The hallway had obviously not been trodden on in years. As she walked farther down, she began to kick up the thick layer of dust that the floor had been coated in. She sneezed almost immediately, sending a stream of sparks up into the air and down onto the wooden floor.
Pyro swore under her breath and began to hurriedly stomp out the little fires that began to spring up, looking almost as if she were dancing in her movements. She finally stopped, hands on her knees, breathing heavily. She then straightened herself up and lit another fire in her hand. Sighing, she sneezed again (sparks-free, this time), coughed up the remaining dust in her lungs and continued down the hall, dropping blankets behind her like a trail of breadcrumbs.
“Closet, closet…” She muttered to herself, looking around the abandoned hallway. Most of the doors in the hallway were identical – identical and entirely generic. She decided to check them individually, realizing that she had nothing better to do with her time. And so she went down the hall, turning doorknobs to no avail, locked door after locked door…
After about the fifteenth time she finally became frustrated with the whole affair and decided to kick the doors instead. Starting on an arbitrary door in the hallway, she kicked violently with her tiny foot. There was silence, and then (surprisingly) the door opened.
There was a distinct lack of noise in the circle for a little while after Pyro left. Glancing up from the floor, Honeyhead decided to veer the conversation away from its previous track, before anything hazardous came from it.
“Your daughter is very sweet, Ruby.” She said, smiling gently. Sunshine scowled. “She’s an utter waste of talent, that’s what she is.”
“Oh, yes.” Honeyhead said awkwardly, searching for a way to agree. Eventually, she continued. “She really has such an immeasurable talent, though, but I have never once seen her use it! She could be devastatingly effective as a sentry or a…” Her voice faded out as she caught sight of Ruby’s expression, which rivalled a battering ram in terms of intensity. The sound of rain and the clicking of needles were the only sounds in the room, and for once, Honeyhead didn’t break the silence.
After a decent, borderline uncomfortable, amount of time passed, Ruby gently placed her knitting in her lap and cleared her throat, gazing around the room.
“I understand that my daughter is a near complete failure to her namesake, her heritage, and to our society and all that we stand for. Trust me, I understand. I’ve had to deal with that her entire life. However, I will not tolerate abuse of her, because, believe it or not, she still is my daughter. I know that she will grow into her abilities soon enough, and then she will come to her senses. She will become as great as you expect her to be. It’s not a maybe, it’s a fact.”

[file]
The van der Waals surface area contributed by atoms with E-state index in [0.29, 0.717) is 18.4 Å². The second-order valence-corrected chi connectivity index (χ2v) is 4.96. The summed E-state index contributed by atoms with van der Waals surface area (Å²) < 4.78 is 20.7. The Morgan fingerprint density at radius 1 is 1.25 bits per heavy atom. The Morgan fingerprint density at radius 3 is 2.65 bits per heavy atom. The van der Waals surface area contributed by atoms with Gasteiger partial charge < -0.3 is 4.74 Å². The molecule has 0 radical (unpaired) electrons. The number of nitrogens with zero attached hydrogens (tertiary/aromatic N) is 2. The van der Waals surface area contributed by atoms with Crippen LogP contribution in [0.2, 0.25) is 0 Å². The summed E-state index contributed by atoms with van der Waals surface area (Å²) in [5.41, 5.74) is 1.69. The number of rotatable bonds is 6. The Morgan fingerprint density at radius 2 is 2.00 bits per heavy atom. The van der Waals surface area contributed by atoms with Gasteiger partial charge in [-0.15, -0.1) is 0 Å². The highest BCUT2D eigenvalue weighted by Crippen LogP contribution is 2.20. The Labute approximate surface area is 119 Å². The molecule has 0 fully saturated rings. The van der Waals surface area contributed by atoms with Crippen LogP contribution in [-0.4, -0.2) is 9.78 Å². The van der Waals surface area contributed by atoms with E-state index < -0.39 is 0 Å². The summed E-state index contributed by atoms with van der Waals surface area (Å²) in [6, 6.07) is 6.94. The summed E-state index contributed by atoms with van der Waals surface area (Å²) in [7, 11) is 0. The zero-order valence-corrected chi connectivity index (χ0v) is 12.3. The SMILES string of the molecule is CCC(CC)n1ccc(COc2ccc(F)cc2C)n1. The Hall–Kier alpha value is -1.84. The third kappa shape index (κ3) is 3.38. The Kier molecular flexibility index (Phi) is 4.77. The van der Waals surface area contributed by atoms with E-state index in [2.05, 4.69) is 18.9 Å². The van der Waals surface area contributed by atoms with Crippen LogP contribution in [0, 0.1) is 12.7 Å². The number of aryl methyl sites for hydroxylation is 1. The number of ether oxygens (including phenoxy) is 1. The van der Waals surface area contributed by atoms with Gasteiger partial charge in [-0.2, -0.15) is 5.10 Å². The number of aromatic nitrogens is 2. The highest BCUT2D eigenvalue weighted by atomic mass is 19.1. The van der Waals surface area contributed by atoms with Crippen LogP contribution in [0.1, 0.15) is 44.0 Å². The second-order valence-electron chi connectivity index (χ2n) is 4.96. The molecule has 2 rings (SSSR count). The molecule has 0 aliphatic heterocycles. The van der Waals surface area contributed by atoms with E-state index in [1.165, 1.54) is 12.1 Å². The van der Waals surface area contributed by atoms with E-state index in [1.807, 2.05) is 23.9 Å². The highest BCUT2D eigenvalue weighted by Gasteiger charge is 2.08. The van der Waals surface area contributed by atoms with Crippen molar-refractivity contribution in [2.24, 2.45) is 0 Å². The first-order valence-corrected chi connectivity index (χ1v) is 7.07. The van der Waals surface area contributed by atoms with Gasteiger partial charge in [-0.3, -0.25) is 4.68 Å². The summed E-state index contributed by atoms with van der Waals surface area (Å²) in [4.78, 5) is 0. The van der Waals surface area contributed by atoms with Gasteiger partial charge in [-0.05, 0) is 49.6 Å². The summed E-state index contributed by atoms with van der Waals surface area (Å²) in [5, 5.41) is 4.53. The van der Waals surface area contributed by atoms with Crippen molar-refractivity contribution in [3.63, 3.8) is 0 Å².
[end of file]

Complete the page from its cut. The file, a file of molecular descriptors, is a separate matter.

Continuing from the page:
The door shot open with a clamor that echoed through the hall. A cloud of dust vomited forth from the doorway, blocking the light and stinging Pyro’s eyes. She backed up against the wall, coughing as the dust settled. When it did, she looked up. The room beyond was pitch black, the doorway serving as nothing more than a gaping hole lined with cobwebs. Taking a deep breath, Pyro unpeeled herself from the wall. Holding her hand as far out as it could reach, she allowed the flame to grow a little higher. She walked forward, counting the steps she made. In 5 steps, her hand was in the doorway.
She paused, trying to discern something from the darkness. She didn’t see anything, so she walked until the light caught something. When it did, she stopped, trying to make sense of what the she saw.
In the center of the room, a limp body was reclining in a chair.
Pyro felt her mouth go dry. Holding her breath, she began to back up; retracing the steps she had just counted. She was almost out of the doorway when the body moved.
At the same time, in a dark, awkward corner of the castle, there was a room lined with portraits of kings and queens past. Though it was a fairly small, square room, the paintings gave it an air of prestige. In the back, there was a huge pair of doors that engulfed the wall. They were tall and made of mahogany, with brass detailing and a large padlock right in the center.
The chamber was almost entirely empty, with the exception of one person. She was a young girl of about 14 years of age, who bore a striking resemblance to the portraits on the wall, right down to the condescending, mildly sour expression. She was pacing across the floor, with an almost precise rhythm – one, two, three, one, two, three—until she reached the doors, in which she stopped, swiveled on her heel, and let the rhythm begin anew.
This had been going on for nearly a half an hour. Eventually, one of the doors creaked open and a very tiny man stepped into the room. He gently closed the door, his back towards the room’s inhabitant. He then turned around and jumped nearly a foot in the air.
“Princess! How did you get in here?” He asked, clutching his heart. The princess ignored the question. “Can I see my mother now?” She asked, crossing her arms as she looked down on the tiny man. The servant shook his head sadly.
“Your mother is sick, Charmaine. We’ve told this dozens of times; we can’t risk you catching the same illness.”
“My father’s in there.” Charmaine pointed out, gesturing to the massive doors in front of her.
“Your father has decided that it was worth the risk. He wants to stay with his wife on her dying days.”
Charmaine rolled her eyes. “My mother isn’t dying.” The servant opened his mouth to speak, but Charmaine interrupted him.
“I want to see her.”
The servant cast a nervous glance at the doors. “I’ll speak with the king about your worries. Perhaps some arrangements can be made?” He grinned awkwardly, trying to interpret the princess’ expression. Charmaine nodded, but her expression remained unchanged.
“But for now…” the servant said, grabbing the princess’ hand, “we need to get you out of here. It’s about time you get to bed, anyways.” Charmaine whipped her hand out of his and glared.
“Fine.” She said. She paused for effect, and then with a dramatic twirl and a slam of the door, she was gone.